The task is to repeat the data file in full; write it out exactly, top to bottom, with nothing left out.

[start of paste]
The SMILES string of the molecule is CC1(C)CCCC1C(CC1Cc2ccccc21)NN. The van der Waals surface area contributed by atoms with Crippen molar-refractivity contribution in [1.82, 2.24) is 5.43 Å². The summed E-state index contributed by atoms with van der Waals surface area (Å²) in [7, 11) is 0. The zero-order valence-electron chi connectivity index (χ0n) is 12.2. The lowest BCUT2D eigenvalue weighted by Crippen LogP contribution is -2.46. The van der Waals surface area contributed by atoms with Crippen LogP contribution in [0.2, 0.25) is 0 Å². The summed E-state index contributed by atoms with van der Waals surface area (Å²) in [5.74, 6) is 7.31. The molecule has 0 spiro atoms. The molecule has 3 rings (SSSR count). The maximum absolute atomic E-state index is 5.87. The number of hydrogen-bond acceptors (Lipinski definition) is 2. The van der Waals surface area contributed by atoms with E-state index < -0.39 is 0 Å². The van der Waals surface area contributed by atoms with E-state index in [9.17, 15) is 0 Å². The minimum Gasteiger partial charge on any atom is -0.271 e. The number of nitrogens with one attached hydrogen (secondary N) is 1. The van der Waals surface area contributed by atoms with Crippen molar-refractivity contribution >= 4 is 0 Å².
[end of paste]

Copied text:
The SMILES string of the molecule is CC1(C)CCCC1C(CC1Cc2ccccc21)NN. The van der Waals surface area contributed by atoms with Crippen molar-refractivity contribution in [1.82, 2.24) is 5.43 Å². The summed E-state index contributed by atoms with van der Waals surface area (Å²) in [7, 11) is 0. The zero-order valence-electron chi connectivity index (χ0n) is 12.2. The lowest BCUT2D eigenvalue weighted by Crippen LogP contribution is -2.46. The van der Waals surface area contributed by atoms with Crippen LogP contribution in [0.2, 0.25) is 0 Å². The summed E-state index contributed by atoms with van der Waals surface area (Å²) in [5.74, 6) is 7.31. The molecule has 0 spiro atoms. The molecule has 3 rings (SSSR count). The maximum absolute atomic E-state index is 5.87. The number of hydrogen-bond acceptors (Lipinski definition) is 2. The van der Waals surface area contributed by atoms with E-state index < -0.39 is 0 Å². The van der Waals surface area contributed by atoms with E-state index in [9.17, 15) is 0 Å². The minimum Gasteiger partial charge on any atom is -0.271 e. The number of nitrogens with one attached hydrogen (secondary N) is 1. The van der Waals surface area contributed by atoms with Crippen molar-refractivity contribution >= 4 is 0 Å².